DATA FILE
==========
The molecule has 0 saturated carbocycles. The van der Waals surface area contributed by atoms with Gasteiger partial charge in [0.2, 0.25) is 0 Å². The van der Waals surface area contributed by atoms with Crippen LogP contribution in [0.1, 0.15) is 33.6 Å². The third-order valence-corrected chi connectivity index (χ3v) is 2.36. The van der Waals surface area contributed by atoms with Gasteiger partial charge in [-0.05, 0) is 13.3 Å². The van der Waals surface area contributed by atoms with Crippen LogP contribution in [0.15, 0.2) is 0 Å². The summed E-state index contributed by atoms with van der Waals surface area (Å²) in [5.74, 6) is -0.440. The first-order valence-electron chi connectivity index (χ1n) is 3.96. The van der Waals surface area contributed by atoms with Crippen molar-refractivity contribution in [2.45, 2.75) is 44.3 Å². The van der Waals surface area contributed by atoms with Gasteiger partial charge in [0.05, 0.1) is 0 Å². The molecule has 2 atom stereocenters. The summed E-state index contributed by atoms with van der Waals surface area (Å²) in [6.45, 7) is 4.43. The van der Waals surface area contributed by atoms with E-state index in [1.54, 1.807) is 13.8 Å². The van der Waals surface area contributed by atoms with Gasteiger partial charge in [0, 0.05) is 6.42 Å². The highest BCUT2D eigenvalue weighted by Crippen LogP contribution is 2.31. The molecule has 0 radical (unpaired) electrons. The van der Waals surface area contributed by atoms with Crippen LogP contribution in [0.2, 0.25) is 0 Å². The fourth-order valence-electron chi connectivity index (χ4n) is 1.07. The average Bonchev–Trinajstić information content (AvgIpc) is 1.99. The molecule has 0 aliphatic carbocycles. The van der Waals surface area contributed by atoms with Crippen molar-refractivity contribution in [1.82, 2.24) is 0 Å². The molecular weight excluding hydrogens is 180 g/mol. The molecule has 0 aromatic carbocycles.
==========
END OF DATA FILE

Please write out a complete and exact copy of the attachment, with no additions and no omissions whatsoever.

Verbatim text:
The molecule has 0 saturated carbocycles. The van der Waals surface area contributed by atoms with Gasteiger partial charge in [0.2, 0.25) is 0 Å². The van der Waals surface area contributed by atoms with Crippen LogP contribution in [0.1, 0.15) is 33.6 Å². The third-order valence-corrected chi connectivity index (χ3v) is 2.36. The van der Waals surface area contributed by atoms with Gasteiger partial charge in [-0.05, 0) is 13.3 Å². The van der Waals surface area contributed by atoms with Crippen LogP contribution in [0.15, 0.2) is 0 Å². The summed E-state index contributed by atoms with van der Waals surface area (Å²) in [5.74, 6) is -0.440. The first-order valence-electron chi connectivity index (χ1n) is 3.96. The van der Waals surface area contributed by atoms with Crippen molar-refractivity contribution in [2.45, 2.75) is 44.3 Å². The van der Waals surface area contributed by atoms with Gasteiger partial charge in [0.05, 0.1) is 0 Å². The molecule has 2 atom stereocenters. The summed E-state index contributed by atoms with van der Waals surface area (Å²) in [6.45, 7) is 4.43. The van der Waals surface area contributed by atoms with E-state index in [1.54, 1.807) is 13.8 Å². The van der Waals surface area contributed by atoms with Gasteiger partial charge in [0, 0.05) is 6.42 Å². The highest BCUT2D eigenvalue weighted by Crippen LogP contribution is 2.31. The molecule has 0 radical (unpaired) electrons. The van der Waals surface area contributed by atoms with Crippen LogP contribution in [0.2, 0.25) is 0 Å². The fourth-order valence-electron chi connectivity index (χ4n) is 1.07. The average Bonchev–Trinajstić information content (AvgIpc) is 1.99. The molecule has 0 aliphatic carbocycles. The van der Waals surface area contributed by atoms with Crippen molar-refractivity contribution in [1.82, 2.24) is 0 Å². The molecular weight excluding hydrogens is 180 g/mol. The molecule has 0 aromatic carbocycles.